According to Goel, the best practices include selection of a high efficiency solar panel against an over-sized solar panel which may appear to be of a higher rating but in reality it is of lower power. “Every solar panel is accompanied with an electrical data known as ‘IV CURVE’ which is a computerised printout of its test data. ‘IV CURVE’ contains the true power of the solar panel besides other relevant information. As the warranty of a solar panel may be 5-15 years depending on its rating, solar panels manufactured by Maharishi Solar come with a permanent self adhesive sticker pasted on the reverse of each panel. A buyer pays for the power as per the name plate capacity,” says Goel. “The buyer should also carefully see the year of manufacture printed on the sticker laminated within the solar panel. The serial number, year of manufacture and model number help in tracing and availing warranty claims in the event of a solar panel degrading or developing manufacturing defects within the warranty period,” he adds.

Tyagi strongly feels that a buyer should check value for his investment. “There are suppliers who would try to push inferior products. Also, a buyer should be careful during installation of the panel and designing of the system installation, as these play extremely important roles. Wrong installation can result in lower power generation,” he adds. A buyer should invariably ask for a bill against purchase of the solar panel. “Unscrupulous vendors may pass off recycled panels as genuine and new units. Recycled panels should be avoided as they could be stolen property and of doubtful quality and life,” says Goel. “The credibility of the company, efficiency of cells and price are what a buyer should look for,” sums up Baldev Aggarwal.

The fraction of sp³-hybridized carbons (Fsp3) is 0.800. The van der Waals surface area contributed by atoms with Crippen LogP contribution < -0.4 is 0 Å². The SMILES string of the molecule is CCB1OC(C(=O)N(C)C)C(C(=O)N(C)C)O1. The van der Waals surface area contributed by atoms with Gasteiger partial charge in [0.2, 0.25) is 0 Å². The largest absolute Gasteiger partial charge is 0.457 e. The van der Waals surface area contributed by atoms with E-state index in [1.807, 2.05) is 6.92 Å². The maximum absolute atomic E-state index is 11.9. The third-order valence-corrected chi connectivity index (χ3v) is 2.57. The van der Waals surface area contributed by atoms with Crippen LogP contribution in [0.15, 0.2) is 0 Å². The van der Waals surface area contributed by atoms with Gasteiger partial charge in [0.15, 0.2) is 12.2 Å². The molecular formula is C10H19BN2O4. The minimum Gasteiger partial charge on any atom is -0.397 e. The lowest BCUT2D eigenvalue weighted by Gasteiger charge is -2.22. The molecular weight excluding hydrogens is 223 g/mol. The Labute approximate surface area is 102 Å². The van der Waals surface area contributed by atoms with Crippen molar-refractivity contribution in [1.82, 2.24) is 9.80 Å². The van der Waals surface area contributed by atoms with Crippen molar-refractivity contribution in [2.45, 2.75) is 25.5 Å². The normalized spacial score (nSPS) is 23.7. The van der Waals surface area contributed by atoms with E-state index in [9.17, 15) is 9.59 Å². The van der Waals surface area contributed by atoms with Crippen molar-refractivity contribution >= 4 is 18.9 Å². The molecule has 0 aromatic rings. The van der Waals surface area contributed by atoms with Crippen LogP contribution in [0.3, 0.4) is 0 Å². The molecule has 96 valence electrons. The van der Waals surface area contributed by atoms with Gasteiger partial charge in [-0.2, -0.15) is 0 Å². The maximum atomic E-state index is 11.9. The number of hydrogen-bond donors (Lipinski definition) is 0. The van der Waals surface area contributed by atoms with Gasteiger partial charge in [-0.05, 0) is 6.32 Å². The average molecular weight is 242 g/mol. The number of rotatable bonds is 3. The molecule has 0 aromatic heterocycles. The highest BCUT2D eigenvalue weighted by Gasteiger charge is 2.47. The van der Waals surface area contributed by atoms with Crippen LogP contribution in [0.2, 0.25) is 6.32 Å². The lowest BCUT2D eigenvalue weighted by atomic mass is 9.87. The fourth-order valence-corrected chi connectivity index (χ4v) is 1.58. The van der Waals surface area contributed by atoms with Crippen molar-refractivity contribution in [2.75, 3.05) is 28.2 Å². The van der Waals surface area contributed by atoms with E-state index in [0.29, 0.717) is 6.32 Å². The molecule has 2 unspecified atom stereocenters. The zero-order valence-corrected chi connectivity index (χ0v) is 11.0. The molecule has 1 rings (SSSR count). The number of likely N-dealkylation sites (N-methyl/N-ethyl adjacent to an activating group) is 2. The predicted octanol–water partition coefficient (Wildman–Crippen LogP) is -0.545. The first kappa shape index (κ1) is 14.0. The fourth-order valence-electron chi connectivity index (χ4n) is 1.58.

• Power generation plant (grid-tie and standby)

• Street lighting

• Drinking water/water pumping

• Irrigation pumping

• Telecommunication towers

• Traffic light system

• Railway signals

• Aviation lights

• Environmental data monitoring

• Medical facilities in rural areas